In recent months, Apple has started hiring new software and hardware experts for the team. Consequently seeking engineers with experience in designing components for communications equipment. The company has also hired additional executives from the aerospace and wireless data delivery fields.

The team is led by Michael Trela and John Fenwick, a former aerospace engineers. They both helped lead satellite imaging company Skybox Imaging before it sold to Google in 2014. The pair led Google’s satellite and spacecraft operations until leaving together in 2017. They begin a new initiative at Apple, Bloomberg News reported at the time.

Aerospace focused on communication

During their first year and a half at Apple, Trela and Fenwick explored the feasibility of developing satellite technology. Also understanding the problem they want to solve. In recent months they have started intensifying work on the project. The effort suffered a setback earlier this year when its previous leader, Greg Duffy, left Apple.

Duffy, was the co-founder of camera startup Dropcam, which Google acquired in 2014.

On his LinkedIn profile, Duffy said he worked on projects involving “satellite communications, wireless, and home products/technologies.” He declined to comment more specifically on his work at Apple.

Trela and Fenwick still work within Apple’s hardware engineering division. However they now report to Riccio’s lieutenant in charge of iPhone engineering.

The team has recently added people from the wireless industry. Including engineer Matt Ettus, who now helps lead the initiative, people familiar with the team said. Ettus is one of the foremost names in wireless technologies and created Ettus Research, a National Instruments-owned firm that sells wireless networking equipment.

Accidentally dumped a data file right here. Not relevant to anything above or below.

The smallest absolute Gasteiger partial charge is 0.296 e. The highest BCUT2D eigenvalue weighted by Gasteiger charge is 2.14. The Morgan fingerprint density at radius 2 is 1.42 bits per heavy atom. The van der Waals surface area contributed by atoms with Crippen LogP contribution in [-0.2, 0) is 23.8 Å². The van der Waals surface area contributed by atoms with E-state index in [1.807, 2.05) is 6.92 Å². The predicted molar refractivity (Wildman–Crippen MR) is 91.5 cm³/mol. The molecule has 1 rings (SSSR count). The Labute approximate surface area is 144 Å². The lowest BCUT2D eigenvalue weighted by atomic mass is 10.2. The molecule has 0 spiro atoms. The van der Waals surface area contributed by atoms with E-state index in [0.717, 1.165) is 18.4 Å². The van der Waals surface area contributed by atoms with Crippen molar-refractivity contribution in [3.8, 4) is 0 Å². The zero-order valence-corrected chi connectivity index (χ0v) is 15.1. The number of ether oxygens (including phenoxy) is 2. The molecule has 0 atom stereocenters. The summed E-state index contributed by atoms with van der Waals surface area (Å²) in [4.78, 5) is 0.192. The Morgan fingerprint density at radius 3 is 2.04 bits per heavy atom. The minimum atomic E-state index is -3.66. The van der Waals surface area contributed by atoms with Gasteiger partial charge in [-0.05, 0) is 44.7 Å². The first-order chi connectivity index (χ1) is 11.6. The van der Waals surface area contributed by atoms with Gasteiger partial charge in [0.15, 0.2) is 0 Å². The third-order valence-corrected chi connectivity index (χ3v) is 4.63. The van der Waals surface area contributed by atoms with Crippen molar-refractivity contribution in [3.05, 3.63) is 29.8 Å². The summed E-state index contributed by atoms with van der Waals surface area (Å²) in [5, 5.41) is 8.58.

Apple has also hired Ashley Moore Williams, a longtime executive from Aerospace who focused on communication satellites, and Daniel Ellis, a former Netflix executive who helped oversee the company’s Content Delivery Network, or CDN. Ellis has experience in building networks that can beam content and information on a global scale.

The work on satellite technology is one of several “special projects” — an Apple term for skunkworks initiatives or development of major new product categories — under way at the company, Bloomberg reports.

Apples virtual reality headsets

As Bloomberg has previously reported, Apple also is working on a virtual reality headset. The headset is due to debut as early as 2021. Also augmented reality glasses for launch after that.

Apple is also expanding its in-house chip development, seeking to replace Intel Corp. as its Mac processor maker, and Intel and Qualcomm as the providers of its modem component for phones.

Under Cook, Apple has rapidly expanded its research and development budget, spending $16 billion in the 2019 fiscal year, an increase of 14% from the prior year, according to company filings. One of Apple’s primary goals is to bring more of the technology behind its products in house, which is what work on satellites could eventually enable.